ways to avoid oversight. And while President Barack Obama claimed he
was doing it to avoid trumped up inquisitions, his administration also made use of some of
the same privileges. On top of that, President Obama issued a number
of executive orders (more notable for the scope of what they did than the sheer amount),
all of which have already been reversed by President Trump. However, the fact that they are mostly non-binding
(in that a new president can put a stop to them) is only so much comfort because in the
meantime they can be very hard to challenge, and the president could just continue on with
an abusive executive order. Now, we have the Trump administration utilizing
the attorney general as the president’s personal defense lawyer, and invoking blanket
executive privilege on literally anything that would usually fall under congressional
oversight. If we continue down this path, the logical
conclusion is that the office of the presidency itself could end up entirely above the law. Regardless of your party affiliation or who
is in office, this cannot be viewed as a good thing. 6. The Supreme Court Is Becoming Dangerously
Political, And Drastic Steps May Be Taken We are in uncharted territory with the Supreme
Court. A nominee was blocked from even being considered
for an unprecedented amount of time, solely for political reasons (in the hopes that a
friendly president could elect someone more ideologically to the right). Since the right leaning president won, this
gambit paid off, and then another justice retired and was replaced by a more right leaning
justice. This, along with the very real possibility
that Ruth Bader Ginsburg could be replaced by a nominee chosen by Donald Trump, and many
are worried that the court could soon be extremely stacked to one side, and done so in a way
that completely throws precedent, and consent procedures of the senate and the rule of law
and fairness, completely out the window. (And before you head to the comments, if the
same thing was happening under a Democrat, we’d be saying the same thing since, by
its very nature, the Supreme Court is meant to be neutral and impartial regardless of
who is sitting in the Oval Office.) However, while perhaps an argument could be
made that the balance of the court needs to be restored, and that it has become too politicized
in general (not to mention the fact that lifetime term limits are too long), some people are
talking about extremely drastic steps that could lead us further and further into autocracy. The most drastic step being mentioned is simply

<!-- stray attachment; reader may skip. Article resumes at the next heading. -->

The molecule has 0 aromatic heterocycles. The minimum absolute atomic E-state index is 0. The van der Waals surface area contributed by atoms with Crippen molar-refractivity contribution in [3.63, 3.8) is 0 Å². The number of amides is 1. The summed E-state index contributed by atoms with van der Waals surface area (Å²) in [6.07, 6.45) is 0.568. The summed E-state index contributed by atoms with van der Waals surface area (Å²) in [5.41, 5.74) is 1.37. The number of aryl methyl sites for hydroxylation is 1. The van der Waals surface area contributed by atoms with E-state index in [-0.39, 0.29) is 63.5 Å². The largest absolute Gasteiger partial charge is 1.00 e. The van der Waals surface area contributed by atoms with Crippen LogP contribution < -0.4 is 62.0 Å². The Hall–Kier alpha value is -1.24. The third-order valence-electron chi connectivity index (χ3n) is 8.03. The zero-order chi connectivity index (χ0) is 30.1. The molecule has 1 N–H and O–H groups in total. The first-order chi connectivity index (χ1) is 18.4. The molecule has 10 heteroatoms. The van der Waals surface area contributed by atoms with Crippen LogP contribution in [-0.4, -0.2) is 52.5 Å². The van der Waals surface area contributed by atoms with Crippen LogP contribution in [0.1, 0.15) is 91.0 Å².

adding a bunch of seats while a Democrat is president, but not only would that lead to
huge political backlash, but a future Republican president might just then add more, or remove
some. The Supreme Court would become even more of
a political football and no one would be able to trust their decisions again. Perhaps we need to end the lifetime term limits,
and add staggered term limits to the ones in office, so they don’t all exit at once,
and don’t all get replaced by one president. Perhaps something does indeed need to be done
to restore the balance, but just trying to pack the court is a very dangerous road, and
may just lead to more and more power being concentrated, once again, in fewer and fewer
hands. 5. The President’s Cabinet Is Supposed To Be
More Independent, But That Is Ending The way it is supposed to work is that the
president, when it comes to his cabinet, picks people not necessarily who are loyal to him,
but who are going to be the best for the job. After they are nominated and confirmed, they
are supposed to be independent and focused on running their section of the executive
on their own. This allows for a more robust democracy, and
for proper delegation of presidential and executive duties and authorities. The problem is that in recent years, it has
become increasingly normal for presidents to appoint people more based on loyalty to
the party than what they are good at, and with the addition of policy “czars” who
tend to be extra loyal to the president, more power is being concentrated in the hands of
the top individual running the executive branch. On top of that, one of the filibusters that
Harry Reid removed was for presidential cabinet nominees, which gives a friendly senate even
more power to simply force through a bunch of highly “loyal” nominees for their new
president. 4. Congress Abdicating Its Emergency Powers Is
Quite Dangerous When President Donald Trump issued a State
of Emergency in order to appropriate money for his Southern Border Wall, there were many
on both sides of the political aisle who were concerned, because if it was allowed to go
through unchallenged and became a precedent, congress’s collective power would drastically